Having a model in flight requires a pilot. Meng provides us with no pilot option so I raided one of my Kittyhawk F-35's and set to work on him with putty and copper wire. I was pleasantly surprised that the pilot figure fitted the Meng seat almost perfectly and all I had to do was some minor surgery on his arms and wrists to get them aligned with the Meng HOTAS controls. The oxygen hose was replaced with coiled copper wire, various belts/straps made from lead wire & Tamiya tape and assorted packs and pockets from Magic Sculpt putty.
The cockpit tub of the F-35 is very clean compared to just about any other modern fighter you care to name. Most if not all the cables and pipes that no doubt run along the fuselage are tucked away out of sight. The main screen (you'd hardly call it an instrument panel) is a single color touchscreen MFD and so requires very little in the way of detail painting.
After consulting a handful of reference photos I realised that Mengs 'all black' painting guide for the cockpit was not correct as the main part of the tub is in fact a pretty standard Grey with the upper cockpit sills and shroud being in black (as normal).
Here are a couple of good photos that show enough of the cockpit tub (for and aft of the seat) for us to make educated guesses to fill in the blanks. I painted the main tub using FS36231 Dark Gull Grey from Mr Paint. Also note the bright green oxygen bottle just visible on the back of the seat. This is not provided by Meng so some basic scratch building will help you out here if you want to use the kit seat.
Whilst I could not find any clear photos showing just what equipment was present on the shelf behind the seat I did see enough to allow me to make an educated guess and so some basic scratch-built box and cabling resulted. A little adjustment work was needed to get the seat and pilot with controls to drop fit into the tub, but once in place he looked right at home.
The tub, seat and pilot was now offered up to the fuselage for a test fit. The front shroud and IP was dropped in from the top and it all reassuringly clicked into place.
Painting was fairly quick and easy as the seat and upper cockpit are all black (Tamiya XF-85 Rubber Black). The pilots flight suit, gloves, helmet and mask were hand painted using Vallejo acrylic paints. A very subtle dry brush was applied to the seat, cockpit and shroud to lift the raised detail. You might be wondering where the HUD is, well the F-35 sends all critical flight information directly to the pilots Helmet Mounted Display (HMD) thereby rendering an external HUD unnecessary
If you plan to build your F-35 on the ground but would like to display a suitable pilot standing by then here are a couple of clear photos of the very nice figure from Plus Model (www.plusmodel.cz). I'll be using this guy in a future F-35 build.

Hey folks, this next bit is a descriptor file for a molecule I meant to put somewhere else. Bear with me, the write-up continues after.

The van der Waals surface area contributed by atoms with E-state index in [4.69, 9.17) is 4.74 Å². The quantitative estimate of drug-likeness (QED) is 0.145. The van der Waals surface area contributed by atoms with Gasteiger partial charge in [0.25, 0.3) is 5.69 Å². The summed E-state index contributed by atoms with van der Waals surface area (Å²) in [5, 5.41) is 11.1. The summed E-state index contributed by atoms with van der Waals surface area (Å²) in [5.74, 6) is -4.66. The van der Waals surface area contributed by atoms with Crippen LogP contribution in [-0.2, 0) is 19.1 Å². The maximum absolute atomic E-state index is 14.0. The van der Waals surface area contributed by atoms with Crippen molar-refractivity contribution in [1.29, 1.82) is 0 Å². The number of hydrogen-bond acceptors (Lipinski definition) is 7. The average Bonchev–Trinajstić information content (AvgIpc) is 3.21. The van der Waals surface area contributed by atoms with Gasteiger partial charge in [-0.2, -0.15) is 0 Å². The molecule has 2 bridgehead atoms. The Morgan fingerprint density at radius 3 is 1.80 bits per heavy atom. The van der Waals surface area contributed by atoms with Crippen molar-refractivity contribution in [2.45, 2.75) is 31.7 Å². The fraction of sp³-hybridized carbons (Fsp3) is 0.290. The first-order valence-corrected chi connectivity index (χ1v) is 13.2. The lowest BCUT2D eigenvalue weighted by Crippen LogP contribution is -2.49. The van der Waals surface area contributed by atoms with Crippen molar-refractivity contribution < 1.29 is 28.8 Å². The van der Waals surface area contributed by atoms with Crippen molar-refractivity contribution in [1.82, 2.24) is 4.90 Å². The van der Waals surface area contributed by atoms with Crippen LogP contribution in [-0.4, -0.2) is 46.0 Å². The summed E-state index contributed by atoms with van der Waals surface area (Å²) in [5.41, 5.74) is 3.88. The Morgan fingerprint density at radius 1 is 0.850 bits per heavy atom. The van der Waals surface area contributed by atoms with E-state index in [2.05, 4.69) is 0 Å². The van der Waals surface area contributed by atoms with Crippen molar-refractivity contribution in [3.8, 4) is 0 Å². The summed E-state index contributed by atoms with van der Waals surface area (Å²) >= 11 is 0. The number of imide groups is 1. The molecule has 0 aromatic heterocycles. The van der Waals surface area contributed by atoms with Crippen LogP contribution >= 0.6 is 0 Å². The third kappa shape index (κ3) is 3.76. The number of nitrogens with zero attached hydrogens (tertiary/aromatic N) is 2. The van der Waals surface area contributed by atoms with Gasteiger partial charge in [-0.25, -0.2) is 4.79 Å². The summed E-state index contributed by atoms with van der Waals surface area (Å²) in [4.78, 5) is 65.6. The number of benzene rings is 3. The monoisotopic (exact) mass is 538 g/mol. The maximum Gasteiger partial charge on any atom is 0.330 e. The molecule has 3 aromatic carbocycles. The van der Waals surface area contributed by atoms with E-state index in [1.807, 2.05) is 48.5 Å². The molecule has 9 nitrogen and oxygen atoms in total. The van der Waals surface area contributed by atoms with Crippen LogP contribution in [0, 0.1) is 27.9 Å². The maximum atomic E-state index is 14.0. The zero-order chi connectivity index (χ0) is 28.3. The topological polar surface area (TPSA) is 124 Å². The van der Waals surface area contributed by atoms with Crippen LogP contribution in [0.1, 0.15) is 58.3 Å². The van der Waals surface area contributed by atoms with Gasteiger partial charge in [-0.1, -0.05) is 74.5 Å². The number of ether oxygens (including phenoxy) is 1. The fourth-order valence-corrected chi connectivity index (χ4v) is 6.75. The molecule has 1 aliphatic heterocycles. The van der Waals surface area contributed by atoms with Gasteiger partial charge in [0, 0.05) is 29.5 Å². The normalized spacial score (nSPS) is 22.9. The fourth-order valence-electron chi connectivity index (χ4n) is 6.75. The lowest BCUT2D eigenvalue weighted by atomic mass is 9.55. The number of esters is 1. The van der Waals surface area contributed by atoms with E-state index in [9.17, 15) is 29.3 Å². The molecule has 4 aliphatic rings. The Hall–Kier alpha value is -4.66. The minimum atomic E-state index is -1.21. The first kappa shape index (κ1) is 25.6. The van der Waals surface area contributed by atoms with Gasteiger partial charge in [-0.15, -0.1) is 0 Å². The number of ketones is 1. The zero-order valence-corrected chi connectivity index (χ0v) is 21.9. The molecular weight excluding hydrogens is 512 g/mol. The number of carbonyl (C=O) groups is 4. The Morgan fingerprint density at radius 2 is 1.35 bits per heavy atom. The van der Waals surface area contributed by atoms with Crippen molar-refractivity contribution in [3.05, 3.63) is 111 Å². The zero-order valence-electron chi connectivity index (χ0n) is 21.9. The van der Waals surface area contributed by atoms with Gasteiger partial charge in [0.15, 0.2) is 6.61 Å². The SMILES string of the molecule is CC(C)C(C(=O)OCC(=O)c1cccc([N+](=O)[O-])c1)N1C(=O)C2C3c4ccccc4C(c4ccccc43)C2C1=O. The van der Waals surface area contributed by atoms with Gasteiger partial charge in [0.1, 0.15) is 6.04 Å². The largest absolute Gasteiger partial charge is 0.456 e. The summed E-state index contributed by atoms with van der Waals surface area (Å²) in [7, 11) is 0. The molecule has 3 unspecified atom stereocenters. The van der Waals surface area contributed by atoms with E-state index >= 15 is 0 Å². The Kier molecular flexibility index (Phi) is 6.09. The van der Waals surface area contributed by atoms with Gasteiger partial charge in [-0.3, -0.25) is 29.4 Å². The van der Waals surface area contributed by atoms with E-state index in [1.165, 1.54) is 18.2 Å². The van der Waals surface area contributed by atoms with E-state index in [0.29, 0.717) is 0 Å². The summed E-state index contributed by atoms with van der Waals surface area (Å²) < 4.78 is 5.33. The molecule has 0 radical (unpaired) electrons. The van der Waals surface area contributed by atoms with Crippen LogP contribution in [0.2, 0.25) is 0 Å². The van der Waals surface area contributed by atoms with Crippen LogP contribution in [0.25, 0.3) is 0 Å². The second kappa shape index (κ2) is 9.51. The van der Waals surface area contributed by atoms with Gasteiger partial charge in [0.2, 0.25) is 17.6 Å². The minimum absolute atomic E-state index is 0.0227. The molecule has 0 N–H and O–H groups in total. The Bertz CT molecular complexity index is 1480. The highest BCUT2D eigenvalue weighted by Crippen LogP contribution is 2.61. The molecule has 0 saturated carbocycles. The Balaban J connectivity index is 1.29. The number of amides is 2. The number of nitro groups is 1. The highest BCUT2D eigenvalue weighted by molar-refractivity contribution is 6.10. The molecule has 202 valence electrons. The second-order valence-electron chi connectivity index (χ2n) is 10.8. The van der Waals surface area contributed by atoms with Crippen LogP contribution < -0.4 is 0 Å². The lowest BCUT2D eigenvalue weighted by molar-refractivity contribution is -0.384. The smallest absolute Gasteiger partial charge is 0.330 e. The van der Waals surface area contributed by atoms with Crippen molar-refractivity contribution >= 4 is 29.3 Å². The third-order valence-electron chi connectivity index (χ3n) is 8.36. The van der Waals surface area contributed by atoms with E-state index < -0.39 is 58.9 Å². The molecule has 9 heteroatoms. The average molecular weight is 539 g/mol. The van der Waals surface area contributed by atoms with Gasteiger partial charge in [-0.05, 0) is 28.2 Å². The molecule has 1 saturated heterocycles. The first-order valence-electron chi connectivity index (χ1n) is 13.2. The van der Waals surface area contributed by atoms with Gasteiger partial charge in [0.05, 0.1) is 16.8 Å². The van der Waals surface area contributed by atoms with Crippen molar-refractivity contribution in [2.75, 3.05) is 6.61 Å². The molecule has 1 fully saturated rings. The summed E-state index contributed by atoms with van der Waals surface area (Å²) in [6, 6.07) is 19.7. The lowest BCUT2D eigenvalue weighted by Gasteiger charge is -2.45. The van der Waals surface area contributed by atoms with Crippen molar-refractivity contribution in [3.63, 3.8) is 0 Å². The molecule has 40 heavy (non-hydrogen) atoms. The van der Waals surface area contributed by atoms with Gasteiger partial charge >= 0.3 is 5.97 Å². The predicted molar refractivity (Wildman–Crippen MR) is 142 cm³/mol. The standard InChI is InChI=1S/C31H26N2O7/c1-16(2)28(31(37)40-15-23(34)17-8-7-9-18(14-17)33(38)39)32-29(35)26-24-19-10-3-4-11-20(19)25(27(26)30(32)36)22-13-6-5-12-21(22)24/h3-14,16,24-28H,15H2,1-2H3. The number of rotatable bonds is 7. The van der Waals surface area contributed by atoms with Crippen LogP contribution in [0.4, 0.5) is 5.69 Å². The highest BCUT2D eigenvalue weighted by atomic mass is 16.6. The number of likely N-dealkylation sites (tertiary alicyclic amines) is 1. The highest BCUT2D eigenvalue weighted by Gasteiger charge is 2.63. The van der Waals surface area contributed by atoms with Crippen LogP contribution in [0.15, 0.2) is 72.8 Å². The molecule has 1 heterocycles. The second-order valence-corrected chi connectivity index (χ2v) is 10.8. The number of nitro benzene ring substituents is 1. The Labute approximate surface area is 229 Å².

Just before we move on from the cockpit and crew here are a couple of photos to help when you paint and detail your figures.
My plan is to have my model displayed in flight in a very sharp turn, meaning that the bottom of the aircraft will be easily seen. With this in mind I absolutely wanted to have the main weapons bay open. I was a bit underwhelmed by the level of interior detail provided by Meng and decided to add some of my own based on what reference I could find. One thing to note is that the two bays are not symmetrical. To this end you should omit part F1 from the starboard bay as it looked to me to only be present in the port bay.
A quick comparison of the real thing with the Meng molded on weapons bay detail made up my mind on what would come next. When it comes to adding detail in areas like this I never try and match 'wire for wire' but rather try to add enough to the model to make it look 'busy' or 'full'. I also kept reminding myself that once the weapons were added much of the underlying detail would not be seen.
With electrical copper wire (of assorted gauges) in hand I started making looms or bundles to represent electrical cables which weave their way through and within the weapons bay. Thicker wire was employed for the hydraulic piping and strips of Tamiya tape used to simulate the insulation on the thickest pipes. As I mentioned before I like to use reference photos to give me a general sense of where cabling and piping run and then just used my imagination. I could have always added more, but decided that I had enough for my original objective of busying up the bays.
With the detailing work complete it was time for a coat of grey primer (Tamiya) to seal the metal parts and see how it looked. Next came a base coat of black (Tamiya X-18 Semi Gloss Black) over which I then painted the final white coat (Mr Paint). These days whenever I paint white I always use a Black base coat as I find it just gives the white more depth.
An hour or so of detail hand painting the cable and pipes and the weapon bays are 90% complete. I like to use Vallejo acrylics for hand painting and for metallic brush painting I have yet to find a better option than Citadel 'Games Workshop' paints.